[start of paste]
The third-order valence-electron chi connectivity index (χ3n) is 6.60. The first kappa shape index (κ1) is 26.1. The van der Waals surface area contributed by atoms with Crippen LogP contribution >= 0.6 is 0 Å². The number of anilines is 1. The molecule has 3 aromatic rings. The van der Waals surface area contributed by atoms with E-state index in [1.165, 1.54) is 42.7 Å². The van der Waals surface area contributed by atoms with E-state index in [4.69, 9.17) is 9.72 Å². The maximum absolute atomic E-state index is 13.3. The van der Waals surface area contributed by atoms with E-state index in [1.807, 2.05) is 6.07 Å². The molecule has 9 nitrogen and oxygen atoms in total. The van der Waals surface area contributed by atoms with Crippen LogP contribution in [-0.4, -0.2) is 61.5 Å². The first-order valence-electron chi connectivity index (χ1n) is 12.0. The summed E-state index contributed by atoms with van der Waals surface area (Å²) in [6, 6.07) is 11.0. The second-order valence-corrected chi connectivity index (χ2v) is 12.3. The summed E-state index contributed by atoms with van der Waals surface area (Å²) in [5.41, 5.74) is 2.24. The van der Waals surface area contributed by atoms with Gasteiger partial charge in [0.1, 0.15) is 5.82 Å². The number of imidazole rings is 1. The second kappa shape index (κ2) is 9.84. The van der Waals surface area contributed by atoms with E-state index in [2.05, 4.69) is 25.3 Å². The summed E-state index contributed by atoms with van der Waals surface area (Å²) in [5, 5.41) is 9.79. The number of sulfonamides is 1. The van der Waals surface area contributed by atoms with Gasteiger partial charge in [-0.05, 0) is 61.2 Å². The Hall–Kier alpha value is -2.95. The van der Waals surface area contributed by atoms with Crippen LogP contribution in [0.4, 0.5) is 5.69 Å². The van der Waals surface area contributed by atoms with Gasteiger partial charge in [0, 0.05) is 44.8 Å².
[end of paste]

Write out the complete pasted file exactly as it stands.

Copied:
The third-order valence-electron chi connectivity index (χ3n) is 6.60. The first kappa shape index (κ1) is 26.1. The van der Waals surface area contributed by atoms with Crippen LogP contribution >= 0.6 is 0 Å². The number of anilines is 1. The molecule has 3 aromatic rings. The van der Waals surface area contributed by atoms with E-state index in [1.165, 1.54) is 42.7 Å². The van der Waals surface area contributed by atoms with E-state index in [4.69, 9.17) is 9.72 Å². The maximum absolute atomic E-state index is 13.3. The van der Waals surface area contributed by atoms with E-state index in [1.807, 2.05) is 6.07 Å². The molecule has 9 nitrogen and oxygen atoms in total. The van der Waals surface area contributed by atoms with Crippen LogP contribution in [-0.4, -0.2) is 61.5 Å². The first-order valence-electron chi connectivity index (χ1n) is 12.0. The summed E-state index contributed by atoms with van der Waals surface area (Å²) in [6, 6.07) is 11.0. The second-order valence-corrected chi connectivity index (χ2v) is 12.3. The summed E-state index contributed by atoms with van der Waals surface area (Å²) in [5.41, 5.74) is 2.24. The van der Waals surface area contributed by atoms with Gasteiger partial charge in [0.1, 0.15) is 5.82 Å². The number of imidazole rings is 1. The second kappa shape index (κ2) is 9.84. The van der Waals surface area contributed by atoms with E-state index in [2.05, 4.69) is 25.3 Å². The summed E-state index contributed by atoms with van der Waals surface area (Å²) in [5, 5.41) is 9.79. The number of sulfonamides is 1. The van der Waals surface area contributed by atoms with Gasteiger partial charge in [-0.05, 0) is 61.2 Å². The Hall–Kier alpha value is -2.95. The van der Waals surface area contributed by atoms with Crippen LogP contribution in [0.4, 0.5) is 5.69 Å². The van der Waals surface area contributed by atoms with Gasteiger partial charge in [0, 0.05) is 44.8 Å².